News round-up 31/8: Councils invest in parking teams
Your daily media round up of all the key stories affecting local government
Freedom of Information figures reported in the Independent show that councils are increasing the number of parking attendants, with 10% of council having increased the size of their workforce by a fifth or more in this area. It said 17% of council had increased the number of zones in which they charged for parking.
Leading business groups have slashed their UK growth forecasts for 2012, and have warned the government to take urgent action or face further economic stagnation, today’s Times (£) reports. Both the British Chambers of Commerce and the Confederation of British Industry predict the economy will shrink this year, and have called on the Coalition to press on with major infrastructure projects in order to boost growth.
The Labour party claimed £2.3m had been wasted on free schools that had failed to open or attracted only a handful of pupils, reports the Daily Telegraph. Elsewhere, Times (£) columnist Philip Collins defended the free schools programme against charges that it is elitist. He said that before the growth of academies and free schools there had been an education system in which parents had very little power, resulting in low standards.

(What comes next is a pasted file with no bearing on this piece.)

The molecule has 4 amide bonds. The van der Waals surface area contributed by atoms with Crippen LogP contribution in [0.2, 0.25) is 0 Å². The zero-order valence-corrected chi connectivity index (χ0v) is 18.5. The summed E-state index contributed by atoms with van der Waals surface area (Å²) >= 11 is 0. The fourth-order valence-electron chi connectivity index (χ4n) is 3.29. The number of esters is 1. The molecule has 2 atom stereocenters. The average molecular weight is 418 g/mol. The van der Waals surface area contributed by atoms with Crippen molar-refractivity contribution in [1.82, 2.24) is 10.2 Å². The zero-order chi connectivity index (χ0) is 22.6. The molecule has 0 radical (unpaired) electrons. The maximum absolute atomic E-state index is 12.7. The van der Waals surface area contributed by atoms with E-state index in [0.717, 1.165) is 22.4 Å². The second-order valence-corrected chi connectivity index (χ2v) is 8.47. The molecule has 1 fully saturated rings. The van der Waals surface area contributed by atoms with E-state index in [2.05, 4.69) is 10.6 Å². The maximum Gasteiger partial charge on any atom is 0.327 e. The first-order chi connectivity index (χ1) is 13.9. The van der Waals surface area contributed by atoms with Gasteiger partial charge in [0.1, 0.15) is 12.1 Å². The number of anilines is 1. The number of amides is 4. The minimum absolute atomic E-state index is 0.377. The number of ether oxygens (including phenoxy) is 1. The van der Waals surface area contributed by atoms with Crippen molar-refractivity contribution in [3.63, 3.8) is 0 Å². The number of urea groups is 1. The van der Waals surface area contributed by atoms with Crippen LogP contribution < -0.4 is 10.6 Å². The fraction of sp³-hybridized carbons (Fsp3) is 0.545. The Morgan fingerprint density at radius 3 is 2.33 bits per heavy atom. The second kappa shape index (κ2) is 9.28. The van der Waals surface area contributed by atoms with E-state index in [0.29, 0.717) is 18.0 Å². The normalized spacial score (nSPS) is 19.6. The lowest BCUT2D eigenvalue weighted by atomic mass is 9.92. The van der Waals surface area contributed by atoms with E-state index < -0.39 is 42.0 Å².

The Telegraph also reports that exam watchdog Ofqual raised doubts about modular GCSEs three years ago, arguing it would be hard to “maintain standards” from year to year. Ofqual will today publish the interim findings of its inquiry into this summer’s GCSE grades, which were characterised by a sharp decline in the number of high grades.
The Financial Times reports on an Institute of Government study that questions the capability of civil servants to secure good outsourcing deals. It found that staff were not well-trained enough to make the best choice as to which companies should deliver public services, and sought short-term savings over long-term efficiency.